The framework for allocating savings within an ACO is described in a new paper; the framework emphasizes rewards for an ACO’s component entities based on their relative contributions to the organization’s total shared savings and quality performance.
The paper focuses on CMS-contracted MSSP ACOs, as contained in the Patient Protection and Affordable Care Act (PPACA) of 2010, because they are facing the task as an immediate issue. However, the approach could also be applied to risk-sharing arrangements within any integrated delivery system.
Managed Healthcare Executive (MHE) pulled together four industry leaders to discuss the prospects for accountable care organizations (ACOs) in the commercial market (as opposed to the Medicare market, where there has been more attention). The panelists included Milliman principal and healthcare actuary Rob Parke. Here is an excerpt from that interview:
MHE: Who is more likely to drive an ACO creation: a payer or a provider? Or does it depend on the market?
Parke It’s generally the payer who drives that. What will drive the payers to push it is cost pressures from their purchasers. Though you could take a look at Massachusetts as an example where Blue Cross has driven a lot of that consolidation in the market with their Alternative Quality Contract, and Medicare is driving that through their Shared Savings program. It’s really driven by cost ratios from purchasers through their agents, the health plans…
Payers will drive to further extend the creation of ACOs and ultimately payers will ensure their future success. My view of what happened in the managed care backlash was that many payers viewed these kinds of arrangements as pure financing arrangements where they globally capitated the provider community—I’m obviously oversimplifying it—and essentially walked away and told the provider community to manage the care. It needs support with tools and data and all of this to help them in their process and in the transition. If they don’t do that, I don’t think it will be sustainable.
Read the full interview here. For more on commercial ACOs, go here and here.
If Medicare payments become restricted, a population-based approach, which is part of year three of Pioneer, will provide some protection for ACOs. We illustrate the dynamics by exploring the interaction of reimbursement, margin, and fixed and variable costs.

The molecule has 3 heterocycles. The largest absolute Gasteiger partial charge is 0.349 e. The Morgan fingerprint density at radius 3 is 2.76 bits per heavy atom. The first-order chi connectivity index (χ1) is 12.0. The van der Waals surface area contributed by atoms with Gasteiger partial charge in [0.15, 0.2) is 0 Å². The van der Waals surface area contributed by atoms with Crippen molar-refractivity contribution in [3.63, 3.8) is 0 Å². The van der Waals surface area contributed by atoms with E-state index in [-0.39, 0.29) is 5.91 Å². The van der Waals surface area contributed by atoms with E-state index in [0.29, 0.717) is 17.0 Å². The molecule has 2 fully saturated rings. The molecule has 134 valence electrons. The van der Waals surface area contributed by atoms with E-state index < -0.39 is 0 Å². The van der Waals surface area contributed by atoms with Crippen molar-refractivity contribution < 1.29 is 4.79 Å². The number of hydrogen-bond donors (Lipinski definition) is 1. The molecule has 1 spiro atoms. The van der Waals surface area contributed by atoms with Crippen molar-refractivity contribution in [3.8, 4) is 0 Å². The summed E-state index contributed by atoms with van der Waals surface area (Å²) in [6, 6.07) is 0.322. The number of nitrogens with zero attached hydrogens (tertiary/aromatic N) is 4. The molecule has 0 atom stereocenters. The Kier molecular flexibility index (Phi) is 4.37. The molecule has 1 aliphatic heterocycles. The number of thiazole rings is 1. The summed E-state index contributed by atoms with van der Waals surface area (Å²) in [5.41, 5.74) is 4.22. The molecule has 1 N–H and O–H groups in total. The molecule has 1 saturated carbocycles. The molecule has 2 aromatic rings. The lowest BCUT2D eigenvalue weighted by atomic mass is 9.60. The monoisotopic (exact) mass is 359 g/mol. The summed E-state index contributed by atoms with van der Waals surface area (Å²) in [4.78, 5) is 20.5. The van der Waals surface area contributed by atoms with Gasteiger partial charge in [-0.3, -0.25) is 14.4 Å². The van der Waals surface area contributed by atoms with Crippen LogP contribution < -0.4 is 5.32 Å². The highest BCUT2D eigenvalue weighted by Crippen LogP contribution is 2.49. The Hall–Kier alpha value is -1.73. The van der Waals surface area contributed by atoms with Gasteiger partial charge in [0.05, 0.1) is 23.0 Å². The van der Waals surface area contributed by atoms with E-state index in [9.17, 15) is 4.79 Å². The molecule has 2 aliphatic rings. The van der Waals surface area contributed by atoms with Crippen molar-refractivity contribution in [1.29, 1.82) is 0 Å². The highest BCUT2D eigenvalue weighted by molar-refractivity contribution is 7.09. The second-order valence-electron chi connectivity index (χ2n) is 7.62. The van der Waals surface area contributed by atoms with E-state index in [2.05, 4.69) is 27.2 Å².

Much has been written comparing MSSP’s [Medicare Shared Savings Program's] and Pioneer’s trend methodology. However, the instability in Medicare trend by region makes it difficult to predict what the alternative trend to MSSP or Pioneer, which is the fee-for-service trend, will be in any region. MSSP’s trend methodologoy produces advantageous changes in benchmarks for lower cost areas. In MSSP, an ACO’s 2012 benchmark will be the ACO’s historical experience PMPM plus a fixed amount which corresponds to the national increase in PMPM. This increase in the benchmark from historical experience will be relatively higher for a lower-cost area and lower for a high-cost area. Pioneer’s methodology dampens the advantages and the disadvantages by averaging the fixed amount and the national trend applied to the ACO’s historical experience.
In our model, if Medicare expenditures increase by 10%, operating margin for an ACO with fee-for-service (FFS) payments could double, but if Medicare expenditures decrease by 10%, operating margin could become zero. Pioneer ACOs would yield results in the opposite direction–lower Medicare expenditures would produce the higher operating margin if the ACO can reduce its costs.
The report looks at various other dimensions of ACOs as well, including patient attribution, capital requirements, and the decisions organizations will face as they pursue one of these programs.
The accountable care organization (ACO) model, like the HMO model, aims to promote provider accountability for care coordination. However, in an ACO, there is no gatekeeper primary care physician (PCP), and members can seek care from any provider they choose. In order to measure provider performance in such a system, members must be assigned to providers via an analysis of healthcare claims. Patient attribution methods that support valid and actionable cost and quality metrics will be crucial to the development of an effective ACO model. A new paper by Susan Pantely looks at patient attribution in ACOs.